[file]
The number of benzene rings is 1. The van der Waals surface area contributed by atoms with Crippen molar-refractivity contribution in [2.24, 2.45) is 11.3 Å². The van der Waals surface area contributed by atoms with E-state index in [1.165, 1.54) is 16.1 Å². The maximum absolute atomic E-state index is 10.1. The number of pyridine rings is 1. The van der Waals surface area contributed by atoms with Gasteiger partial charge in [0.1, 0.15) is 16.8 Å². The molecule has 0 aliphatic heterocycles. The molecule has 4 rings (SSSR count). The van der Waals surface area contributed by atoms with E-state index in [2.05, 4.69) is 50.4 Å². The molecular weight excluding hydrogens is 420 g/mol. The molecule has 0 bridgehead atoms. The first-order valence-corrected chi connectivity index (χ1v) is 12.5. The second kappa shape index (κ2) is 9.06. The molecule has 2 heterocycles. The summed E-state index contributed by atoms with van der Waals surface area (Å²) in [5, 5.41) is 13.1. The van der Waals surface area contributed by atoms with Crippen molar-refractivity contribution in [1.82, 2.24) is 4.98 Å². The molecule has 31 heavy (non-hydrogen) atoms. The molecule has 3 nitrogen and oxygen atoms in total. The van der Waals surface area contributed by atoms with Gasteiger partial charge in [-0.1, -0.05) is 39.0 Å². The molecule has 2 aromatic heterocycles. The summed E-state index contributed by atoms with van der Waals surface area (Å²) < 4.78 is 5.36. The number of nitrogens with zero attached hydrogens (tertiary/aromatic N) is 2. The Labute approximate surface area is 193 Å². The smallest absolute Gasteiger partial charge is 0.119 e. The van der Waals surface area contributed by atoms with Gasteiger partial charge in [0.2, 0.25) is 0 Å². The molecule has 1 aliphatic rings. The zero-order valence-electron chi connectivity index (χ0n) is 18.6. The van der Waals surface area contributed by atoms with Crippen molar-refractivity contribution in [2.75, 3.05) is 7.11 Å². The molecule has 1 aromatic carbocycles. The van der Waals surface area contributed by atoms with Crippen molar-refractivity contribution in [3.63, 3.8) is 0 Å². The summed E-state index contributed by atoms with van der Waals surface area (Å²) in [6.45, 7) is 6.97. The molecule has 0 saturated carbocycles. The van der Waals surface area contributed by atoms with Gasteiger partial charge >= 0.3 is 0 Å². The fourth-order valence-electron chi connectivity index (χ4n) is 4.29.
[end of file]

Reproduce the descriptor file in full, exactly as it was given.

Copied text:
The number of benzene rings is 1. The van der Waals surface area contributed by atoms with Crippen molar-refractivity contribution in [2.24, 2.45) is 11.3 Å². The van der Waals surface area contributed by atoms with E-state index in [1.165, 1.54) is 16.1 Å². The maximum absolute atomic E-state index is 10.1. The number of pyridine rings is 1. The van der Waals surface area contributed by atoms with Gasteiger partial charge in [0.1, 0.15) is 16.8 Å². The molecule has 0 aliphatic heterocycles. The molecule has 4 rings (SSSR count). The van der Waals surface area contributed by atoms with E-state index in [2.05, 4.69) is 50.4 Å². The molecular weight excluding hydrogens is 420 g/mol. The molecule has 0 bridgehead atoms. The first-order valence-corrected chi connectivity index (χ1v) is 12.5. The second kappa shape index (κ2) is 9.06. The molecule has 2 heterocycles. The summed E-state index contributed by atoms with van der Waals surface area (Å²) in [5, 5.41) is 13.1. The van der Waals surface area contributed by atoms with Crippen molar-refractivity contribution in [1.82, 2.24) is 4.98 Å². The molecule has 31 heavy (non-hydrogen) atoms. The molecule has 3 nitrogen and oxygen atoms in total. The van der Waals surface area contributed by atoms with Gasteiger partial charge in [-0.1, -0.05) is 39.0 Å². The molecule has 2 aromatic heterocycles. The summed E-state index contributed by atoms with van der Waals surface area (Å²) < 4.78 is 5.36. The number of nitrogens with zero attached hydrogens (tertiary/aromatic N) is 2. The Labute approximate surface area is 193 Å². The smallest absolute Gasteiger partial charge is 0.119 e. The van der Waals surface area contributed by atoms with Gasteiger partial charge in [0.2, 0.25) is 0 Å². The molecule has 1 aliphatic rings. The zero-order valence-electron chi connectivity index (χ0n) is 18.6. The van der Waals surface area contributed by atoms with Crippen molar-refractivity contribution in [2.75, 3.05) is 7.11 Å². The molecule has 1 aromatic carbocycles. The van der Waals surface area contributed by atoms with Crippen molar-refractivity contribution in [3.63, 3.8) is 0 Å². The summed E-state index contributed by atoms with van der Waals surface area (Å²) in [6.45, 7) is 6.97. The molecule has 0 saturated carbocycles. The van der Waals surface area contributed by atoms with Gasteiger partial charge >= 0.3 is 0 Å². The fourth-order valence-electron chi connectivity index (χ4n) is 4.29.